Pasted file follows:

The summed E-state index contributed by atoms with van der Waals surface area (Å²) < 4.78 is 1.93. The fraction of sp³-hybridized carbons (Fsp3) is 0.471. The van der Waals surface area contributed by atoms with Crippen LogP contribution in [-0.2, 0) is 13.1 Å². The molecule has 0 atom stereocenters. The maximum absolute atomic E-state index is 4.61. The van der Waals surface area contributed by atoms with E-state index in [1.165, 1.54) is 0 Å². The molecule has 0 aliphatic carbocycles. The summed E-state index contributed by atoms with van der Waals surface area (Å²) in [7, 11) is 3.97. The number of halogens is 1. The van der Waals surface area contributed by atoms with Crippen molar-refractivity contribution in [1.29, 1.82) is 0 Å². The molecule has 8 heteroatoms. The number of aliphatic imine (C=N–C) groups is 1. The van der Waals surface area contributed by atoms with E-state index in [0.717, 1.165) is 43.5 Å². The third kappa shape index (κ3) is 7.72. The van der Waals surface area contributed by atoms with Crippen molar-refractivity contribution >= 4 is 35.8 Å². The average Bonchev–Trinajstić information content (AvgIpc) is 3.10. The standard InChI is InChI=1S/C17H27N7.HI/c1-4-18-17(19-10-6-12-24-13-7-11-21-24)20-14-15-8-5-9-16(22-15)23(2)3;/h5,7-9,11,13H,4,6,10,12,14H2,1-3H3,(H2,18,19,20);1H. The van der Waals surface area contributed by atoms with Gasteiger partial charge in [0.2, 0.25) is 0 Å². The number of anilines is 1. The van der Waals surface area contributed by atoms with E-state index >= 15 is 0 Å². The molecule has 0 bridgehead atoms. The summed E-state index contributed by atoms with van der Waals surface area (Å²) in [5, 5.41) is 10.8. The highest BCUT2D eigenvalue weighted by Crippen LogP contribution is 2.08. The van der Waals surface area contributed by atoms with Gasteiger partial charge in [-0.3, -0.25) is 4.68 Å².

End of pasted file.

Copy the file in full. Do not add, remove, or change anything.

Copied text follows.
The summed E-state index contributed by atoms with van der Waals surface area (Å²) < 4.78 is 1.93. The fraction of sp³-hybridized carbons (Fsp3) is 0.471. The van der Waals surface area contributed by atoms with Crippen LogP contribution in [-0.2, 0) is 13.1 Å². The molecule has 0 atom stereocenters. The maximum absolute atomic E-state index is 4.61. The van der Waals surface area contributed by atoms with E-state index in [1.165, 1.54) is 0 Å². The molecule has 0 aliphatic carbocycles. The summed E-state index contributed by atoms with van der Waals surface area (Å²) in [7, 11) is 3.97. The number of halogens is 1. The van der Waals surface area contributed by atoms with Crippen molar-refractivity contribution in [1.29, 1.82) is 0 Å². The molecule has 8 heteroatoms. The number of aliphatic imine (C=N–C) groups is 1. The van der Waals surface area contributed by atoms with E-state index in [0.717, 1.165) is 43.5 Å². The third kappa shape index (κ3) is 7.72. The van der Waals surface area contributed by atoms with Crippen molar-refractivity contribution >= 4 is 35.8 Å². The average Bonchev–Trinajstić information content (AvgIpc) is 3.10. The standard InChI is InChI=1S/C17H27N7.HI/c1-4-18-17(19-10-6-12-24-13-7-11-21-24)20-14-15-8-5-9-16(22-15)23(2)3;/h5,7-9,11,13H,4,6,10,12,14H2,1-3H3,(H2,18,19,20);1H. The van der Waals surface area contributed by atoms with Gasteiger partial charge in [0.2, 0.25) is 0 Å². The number of anilines is 1. The van der Waals surface area contributed by atoms with E-state index >= 15 is 0 Å². The molecule has 0 bridgehead atoms. The summed E-state index contributed by atoms with van der Waals surface area (Å²) in [5, 5.41) is 10.8. The highest BCUT2D eigenvalue weighted by Crippen LogP contribution is 2.08. The van der Waals surface area contributed by atoms with Gasteiger partial charge in [-0.3, -0.25) is 4.68 Å².